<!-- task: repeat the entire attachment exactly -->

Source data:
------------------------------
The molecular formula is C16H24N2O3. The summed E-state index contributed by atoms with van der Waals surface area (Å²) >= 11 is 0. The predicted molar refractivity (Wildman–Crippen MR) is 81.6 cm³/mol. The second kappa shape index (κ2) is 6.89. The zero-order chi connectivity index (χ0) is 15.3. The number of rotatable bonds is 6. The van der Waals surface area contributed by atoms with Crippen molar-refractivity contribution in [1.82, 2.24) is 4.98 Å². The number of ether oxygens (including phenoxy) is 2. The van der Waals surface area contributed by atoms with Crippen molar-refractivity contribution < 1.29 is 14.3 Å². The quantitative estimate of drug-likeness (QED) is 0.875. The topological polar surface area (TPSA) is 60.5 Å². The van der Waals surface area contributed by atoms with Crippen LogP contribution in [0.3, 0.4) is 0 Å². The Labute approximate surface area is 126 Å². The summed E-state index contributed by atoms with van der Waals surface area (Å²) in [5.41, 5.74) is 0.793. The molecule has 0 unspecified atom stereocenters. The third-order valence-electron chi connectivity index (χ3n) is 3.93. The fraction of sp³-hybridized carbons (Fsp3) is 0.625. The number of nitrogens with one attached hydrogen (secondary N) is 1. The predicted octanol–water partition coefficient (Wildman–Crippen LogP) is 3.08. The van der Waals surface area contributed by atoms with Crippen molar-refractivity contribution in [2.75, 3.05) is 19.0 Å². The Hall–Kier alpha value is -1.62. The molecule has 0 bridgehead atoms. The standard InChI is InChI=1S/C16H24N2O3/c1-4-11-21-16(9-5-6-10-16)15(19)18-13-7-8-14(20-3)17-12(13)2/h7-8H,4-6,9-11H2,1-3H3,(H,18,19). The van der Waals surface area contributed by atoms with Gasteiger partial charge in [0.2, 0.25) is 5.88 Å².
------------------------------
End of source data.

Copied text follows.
The molecular formula is C16H24N2O3. The summed E-state index contributed by atoms with van der Waals surface area (Å²) >= 11 is 0. The predicted molar refractivity (Wildman–Crippen MR) is 81.6 cm³/mol. The second kappa shape index (κ2) is 6.89. The zero-order chi connectivity index (χ0) is 15.3. The number of rotatable bonds is 6. The van der Waals surface area contributed by atoms with Crippen molar-refractivity contribution in [1.82, 2.24) is 4.98 Å². The number of ether oxygens (including phenoxy) is 2. The van der Waals surface area contributed by atoms with Crippen molar-refractivity contribution < 1.29 is 14.3 Å². The quantitative estimate of drug-likeness (QED) is 0.875. The topological polar surface area (TPSA) is 60.5 Å². The van der Waals surface area contributed by atoms with Crippen LogP contribution in [0.3, 0.4) is 0 Å². The Labute approximate surface area is 126 Å². The summed E-state index contributed by atoms with van der Waals surface area (Å²) in [5.41, 5.74) is 0.793. The molecule has 0 unspecified atom stereocenters. The third-order valence-electron chi connectivity index (χ3n) is 3.93. The fraction of sp³-hybridized carbons (Fsp3) is 0.625. The number of nitrogens with one attached hydrogen (secondary N) is 1. The predicted octanol–water partition coefficient (Wildman–Crippen LogP) is 3.08. The van der Waals surface area contributed by atoms with Crippen molar-refractivity contribution in [2.75, 3.05) is 19.0 Å². The Hall–Kier alpha value is -1.62. The molecule has 0 bridgehead atoms. The standard InChI is InChI=1S/C16H24N2O3/c1-4-11-21-16(9-5-6-10-16)15(19)18-13-7-8-14(20-3)17-12(13)2/h7-8H,4-6,9-11H2,1-3H3,(H,18,19). The van der Waals surface area contributed by atoms with Gasteiger partial charge in [0.2, 0.25) is 5.88 Å².